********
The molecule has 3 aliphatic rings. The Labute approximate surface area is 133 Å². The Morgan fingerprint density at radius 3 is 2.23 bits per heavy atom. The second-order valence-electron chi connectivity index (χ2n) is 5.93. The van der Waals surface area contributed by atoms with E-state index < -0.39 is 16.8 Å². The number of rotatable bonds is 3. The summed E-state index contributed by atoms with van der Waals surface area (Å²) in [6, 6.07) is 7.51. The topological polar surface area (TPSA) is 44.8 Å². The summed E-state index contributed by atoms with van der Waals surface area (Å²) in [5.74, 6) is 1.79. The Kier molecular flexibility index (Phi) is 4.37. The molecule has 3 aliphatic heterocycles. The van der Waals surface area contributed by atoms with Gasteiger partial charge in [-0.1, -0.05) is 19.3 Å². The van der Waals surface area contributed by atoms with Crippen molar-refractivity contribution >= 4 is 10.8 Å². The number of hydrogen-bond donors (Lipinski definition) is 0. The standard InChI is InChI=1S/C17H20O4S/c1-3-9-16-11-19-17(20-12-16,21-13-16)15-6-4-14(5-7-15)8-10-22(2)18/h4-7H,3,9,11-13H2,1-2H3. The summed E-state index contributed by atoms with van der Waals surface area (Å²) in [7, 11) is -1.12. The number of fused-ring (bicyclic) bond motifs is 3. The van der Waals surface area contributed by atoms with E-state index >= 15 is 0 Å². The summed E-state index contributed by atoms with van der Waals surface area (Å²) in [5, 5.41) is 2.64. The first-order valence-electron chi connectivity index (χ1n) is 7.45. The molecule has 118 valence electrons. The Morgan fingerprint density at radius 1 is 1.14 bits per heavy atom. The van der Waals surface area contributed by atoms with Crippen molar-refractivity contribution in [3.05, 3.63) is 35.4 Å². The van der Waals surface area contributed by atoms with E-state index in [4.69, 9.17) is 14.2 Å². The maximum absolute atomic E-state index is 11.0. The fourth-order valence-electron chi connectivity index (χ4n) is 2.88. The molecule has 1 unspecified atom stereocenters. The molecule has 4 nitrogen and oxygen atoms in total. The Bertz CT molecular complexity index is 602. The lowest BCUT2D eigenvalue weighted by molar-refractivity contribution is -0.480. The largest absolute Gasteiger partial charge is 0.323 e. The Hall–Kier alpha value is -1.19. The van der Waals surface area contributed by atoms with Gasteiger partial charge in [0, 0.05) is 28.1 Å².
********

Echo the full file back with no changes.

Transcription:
The molecule has 3 aliphatic rings. The Labute approximate surface area is 133 Å². The Morgan fingerprint density at radius 3 is 2.23 bits per heavy atom. The second-order valence-electron chi connectivity index (χ2n) is 5.93. The van der Waals surface area contributed by atoms with E-state index < -0.39 is 16.8 Å². The number of rotatable bonds is 3. The summed E-state index contributed by atoms with van der Waals surface area (Å²) in [6, 6.07) is 7.51. The topological polar surface area (TPSA) is 44.8 Å². The summed E-state index contributed by atoms with van der Waals surface area (Å²) in [5.74, 6) is 1.79. The Kier molecular flexibility index (Phi) is 4.37. The molecule has 3 aliphatic heterocycles. The van der Waals surface area contributed by atoms with Gasteiger partial charge in [-0.1, -0.05) is 19.3 Å². The van der Waals surface area contributed by atoms with Crippen molar-refractivity contribution >= 4 is 10.8 Å². The number of hydrogen-bond donors (Lipinski definition) is 0. The standard InChI is InChI=1S/C17H20O4S/c1-3-9-16-11-19-17(20-12-16,21-13-16)15-6-4-14(5-7-15)8-10-22(2)18/h4-7H,3,9,11-13H2,1-2H3. The summed E-state index contributed by atoms with van der Waals surface area (Å²) in [7, 11) is -1.12. The number of fused-ring (bicyclic) bond motifs is 3. The van der Waals surface area contributed by atoms with E-state index >= 15 is 0 Å². The summed E-state index contributed by atoms with van der Waals surface area (Å²) in [5, 5.41) is 2.64. The first-order valence-electron chi connectivity index (χ1n) is 7.45. The molecule has 118 valence electrons. The Morgan fingerprint density at radius 1 is 1.14 bits per heavy atom. The van der Waals surface area contributed by atoms with Crippen molar-refractivity contribution in [3.05, 3.63) is 35.4 Å². The van der Waals surface area contributed by atoms with E-state index in [4.69, 9.17) is 14.2 Å². The maximum absolute atomic E-state index is 11.0. The fourth-order valence-electron chi connectivity index (χ4n) is 2.88. The molecule has 1 unspecified atom stereocenters. The molecule has 4 nitrogen and oxygen atoms in total. The Bertz CT molecular complexity index is 602. The lowest BCUT2D eigenvalue weighted by molar-refractivity contribution is -0.480. The largest absolute Gasteiger partial charge is 0.323 e. The Hall–Kier alpha value is -1.19. The van der Waals surface area contributed by atoms with Gasteiger partial charge in [0, 0.05) is 28.1 Å².